“The solar powered boat being built for KSWTD is equipped with two electric motors and a 20kWp solar module array that helps charge the lithium battery packs in the boat. The 20 metre long, 7 metre wide boat, with a maximum cruising speed of 7.5 knots, can run continuously for 6 1/2 hours on a normal sunny day,” Sandith said.
The boat that does not release harmful emissions in the air, is silent and comfortable for passengers. It has very low vibrations and does not emit the odour of diesel or petrol. It is also easy to operate the boat as it is fitted with electronic systems.
Navagathi made a foray into solar-powered ferry boats in 2008 by developing a small 10-seater solar powered boat for a private hospitality group. It earned the company a place in the Limca Book of World Records for solar boats with the highest speed. The company later made a 20-seater solar powered boat for a tourism operator at Bhatinda in Punjab.
The breakthrough for Navgathi came in 2013 when the firm joined hands with AltEn, the only firm in the world with expertise and technology to build zero emission large ferry boats. It has already built about 15 such large ferries. Most of them are being operated in France itself.solar power
Sandith, who worked for two years in a shipyard at Bhavnagar, Gujarat after graduation and later for another five years with one of the world’s best ship building yards in South Korea, set up his own designing and boat building firm because of his passion for boats.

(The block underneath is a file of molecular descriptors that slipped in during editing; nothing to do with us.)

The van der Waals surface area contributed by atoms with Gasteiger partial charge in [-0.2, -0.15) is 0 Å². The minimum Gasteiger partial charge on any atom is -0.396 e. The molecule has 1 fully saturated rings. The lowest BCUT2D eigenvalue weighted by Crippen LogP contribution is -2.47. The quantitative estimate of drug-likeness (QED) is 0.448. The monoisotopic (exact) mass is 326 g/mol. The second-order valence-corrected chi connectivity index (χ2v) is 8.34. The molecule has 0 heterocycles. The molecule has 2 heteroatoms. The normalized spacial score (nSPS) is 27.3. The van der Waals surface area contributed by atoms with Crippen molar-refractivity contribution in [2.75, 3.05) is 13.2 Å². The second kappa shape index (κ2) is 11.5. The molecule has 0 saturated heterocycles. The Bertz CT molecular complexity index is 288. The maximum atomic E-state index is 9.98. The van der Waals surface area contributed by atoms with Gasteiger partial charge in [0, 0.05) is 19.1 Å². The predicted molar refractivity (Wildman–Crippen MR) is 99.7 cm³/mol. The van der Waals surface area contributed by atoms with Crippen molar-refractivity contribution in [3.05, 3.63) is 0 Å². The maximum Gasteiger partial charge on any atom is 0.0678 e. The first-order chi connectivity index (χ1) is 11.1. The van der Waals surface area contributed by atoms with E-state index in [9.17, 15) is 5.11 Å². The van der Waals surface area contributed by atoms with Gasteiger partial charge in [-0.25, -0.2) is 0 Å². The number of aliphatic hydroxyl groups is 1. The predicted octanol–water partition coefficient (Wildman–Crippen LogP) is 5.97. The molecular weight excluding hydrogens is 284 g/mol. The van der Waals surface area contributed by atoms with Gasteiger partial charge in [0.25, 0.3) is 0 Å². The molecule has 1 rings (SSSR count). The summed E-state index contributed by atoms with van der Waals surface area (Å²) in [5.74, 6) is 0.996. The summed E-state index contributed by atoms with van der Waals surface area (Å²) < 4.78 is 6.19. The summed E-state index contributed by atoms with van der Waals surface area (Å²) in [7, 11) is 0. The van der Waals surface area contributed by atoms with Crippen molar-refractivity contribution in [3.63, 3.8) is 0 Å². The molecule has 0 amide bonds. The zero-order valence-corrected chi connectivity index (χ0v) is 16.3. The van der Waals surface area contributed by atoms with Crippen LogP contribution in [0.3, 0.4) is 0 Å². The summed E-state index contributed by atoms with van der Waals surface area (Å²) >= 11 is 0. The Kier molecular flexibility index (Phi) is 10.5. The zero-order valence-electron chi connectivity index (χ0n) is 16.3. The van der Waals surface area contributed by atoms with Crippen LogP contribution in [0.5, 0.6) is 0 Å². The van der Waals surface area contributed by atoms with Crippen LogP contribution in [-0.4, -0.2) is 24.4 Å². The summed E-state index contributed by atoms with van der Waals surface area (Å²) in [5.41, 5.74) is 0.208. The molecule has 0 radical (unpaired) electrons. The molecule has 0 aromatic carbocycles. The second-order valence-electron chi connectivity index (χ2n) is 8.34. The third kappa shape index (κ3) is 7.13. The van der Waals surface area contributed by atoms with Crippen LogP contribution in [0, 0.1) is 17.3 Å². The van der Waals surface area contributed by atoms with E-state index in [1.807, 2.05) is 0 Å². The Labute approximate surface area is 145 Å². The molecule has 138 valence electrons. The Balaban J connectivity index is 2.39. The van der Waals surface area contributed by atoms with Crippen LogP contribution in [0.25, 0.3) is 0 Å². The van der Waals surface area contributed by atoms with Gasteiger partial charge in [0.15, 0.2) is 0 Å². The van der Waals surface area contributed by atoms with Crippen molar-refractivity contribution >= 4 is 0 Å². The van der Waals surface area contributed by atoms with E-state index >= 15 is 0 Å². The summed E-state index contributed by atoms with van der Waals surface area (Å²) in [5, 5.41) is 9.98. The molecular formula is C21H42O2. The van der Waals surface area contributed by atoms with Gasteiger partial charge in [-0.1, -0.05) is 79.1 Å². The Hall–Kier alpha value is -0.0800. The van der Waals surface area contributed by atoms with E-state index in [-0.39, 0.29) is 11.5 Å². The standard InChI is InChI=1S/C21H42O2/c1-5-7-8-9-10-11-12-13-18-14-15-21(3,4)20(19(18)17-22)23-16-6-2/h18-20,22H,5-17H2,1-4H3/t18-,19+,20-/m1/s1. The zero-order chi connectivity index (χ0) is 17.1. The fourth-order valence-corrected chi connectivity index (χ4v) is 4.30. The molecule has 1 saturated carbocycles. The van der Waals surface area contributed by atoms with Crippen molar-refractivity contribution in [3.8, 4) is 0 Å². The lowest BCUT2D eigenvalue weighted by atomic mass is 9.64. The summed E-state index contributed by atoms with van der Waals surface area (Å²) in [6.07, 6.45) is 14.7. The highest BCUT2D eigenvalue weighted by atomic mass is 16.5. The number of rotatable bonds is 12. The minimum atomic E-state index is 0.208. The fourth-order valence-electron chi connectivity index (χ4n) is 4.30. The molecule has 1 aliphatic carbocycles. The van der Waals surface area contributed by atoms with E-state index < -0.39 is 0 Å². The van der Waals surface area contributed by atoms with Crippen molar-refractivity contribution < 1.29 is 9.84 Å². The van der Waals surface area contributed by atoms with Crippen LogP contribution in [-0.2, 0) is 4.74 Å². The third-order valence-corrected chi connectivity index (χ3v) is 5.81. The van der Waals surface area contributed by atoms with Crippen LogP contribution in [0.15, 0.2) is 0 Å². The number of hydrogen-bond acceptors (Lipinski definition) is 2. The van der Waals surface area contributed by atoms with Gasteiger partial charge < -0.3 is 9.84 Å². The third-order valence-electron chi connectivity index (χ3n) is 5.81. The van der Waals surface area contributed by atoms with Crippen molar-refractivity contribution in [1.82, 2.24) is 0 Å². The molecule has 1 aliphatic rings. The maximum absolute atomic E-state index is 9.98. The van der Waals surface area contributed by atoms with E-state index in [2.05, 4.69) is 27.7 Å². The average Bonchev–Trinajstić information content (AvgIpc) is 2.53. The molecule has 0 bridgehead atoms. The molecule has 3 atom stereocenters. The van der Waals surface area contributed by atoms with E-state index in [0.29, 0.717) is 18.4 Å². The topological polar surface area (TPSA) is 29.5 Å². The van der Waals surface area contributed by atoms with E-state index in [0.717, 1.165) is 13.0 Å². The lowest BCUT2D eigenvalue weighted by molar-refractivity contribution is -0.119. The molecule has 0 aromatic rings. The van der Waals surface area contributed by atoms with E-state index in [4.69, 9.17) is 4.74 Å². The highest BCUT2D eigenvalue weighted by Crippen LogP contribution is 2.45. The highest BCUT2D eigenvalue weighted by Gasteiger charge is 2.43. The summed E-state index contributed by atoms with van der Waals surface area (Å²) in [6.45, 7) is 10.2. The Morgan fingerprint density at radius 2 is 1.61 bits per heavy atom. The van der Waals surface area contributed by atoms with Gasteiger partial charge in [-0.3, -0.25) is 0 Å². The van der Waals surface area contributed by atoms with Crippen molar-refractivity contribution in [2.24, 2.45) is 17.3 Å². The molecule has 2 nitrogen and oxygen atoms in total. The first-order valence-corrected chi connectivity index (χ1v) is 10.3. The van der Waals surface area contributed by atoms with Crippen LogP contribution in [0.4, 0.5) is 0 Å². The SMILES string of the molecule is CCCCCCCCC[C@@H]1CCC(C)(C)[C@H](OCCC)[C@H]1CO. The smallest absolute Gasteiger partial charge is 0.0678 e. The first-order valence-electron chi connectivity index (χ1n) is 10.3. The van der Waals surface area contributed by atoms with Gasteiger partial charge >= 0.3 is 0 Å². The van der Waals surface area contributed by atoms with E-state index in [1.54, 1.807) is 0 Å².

The naval architect has tried to make the boats as indigenous as possible by combining the local expertise with AltEn technology. He said that his endeavour was to provide the boating industry with a more efficient and environment friendly alternative to conventional ferries and cruise boats.
Sandith hopes that the launch of the ferry boat in the state may encourage many boat operators to replace the conventional boats with solar-powered boats. NavAlt, which is the only company in India that can build solar ferries with capacity to carry 75 to 180 passengers, can at present build up to 10 solar-powered boats a year.
It can build more boats with the help of conventional boat building yards if there is more demand, which is bound to go up in the country in the coming days with the governments and organizations waking up to the need for clean energy.
Environmentalists in Kerala have been raising concern over the hazards posed by the boats following the proliferation of cruise boats in the wake of a boom in tourism in the late nineties. Alappuzha is the major backwater destination in the state. A total of about 650 houseboats, 310 private motor boats and 33 speed boats are now being operated in Vembanad Lake in the district.
A study conducted by Alappuzha district panchayat reveals that houseboats in the district are "killing" the lake, which is the largest wetland ecosystem in south India, by dumping huge amount of waste into it. The study showed that overcrowding of houseboats has been affecting the livelihood of fishermen in the district with the pollution caused by them destroying the huge fish wealth.
Same is the state of Ashtamudi Lake in Kollam district. Oil spillage from motor boats has been one of the biggest environmental problems faced by Ashtamudi, which is the second largest lake in the state and a Ramsar site.
Environmentalists feel that both the lakes can be saved from further deterioration if the government goes for emission-free boats and adopt scientific methods for checking the discharge of wastes.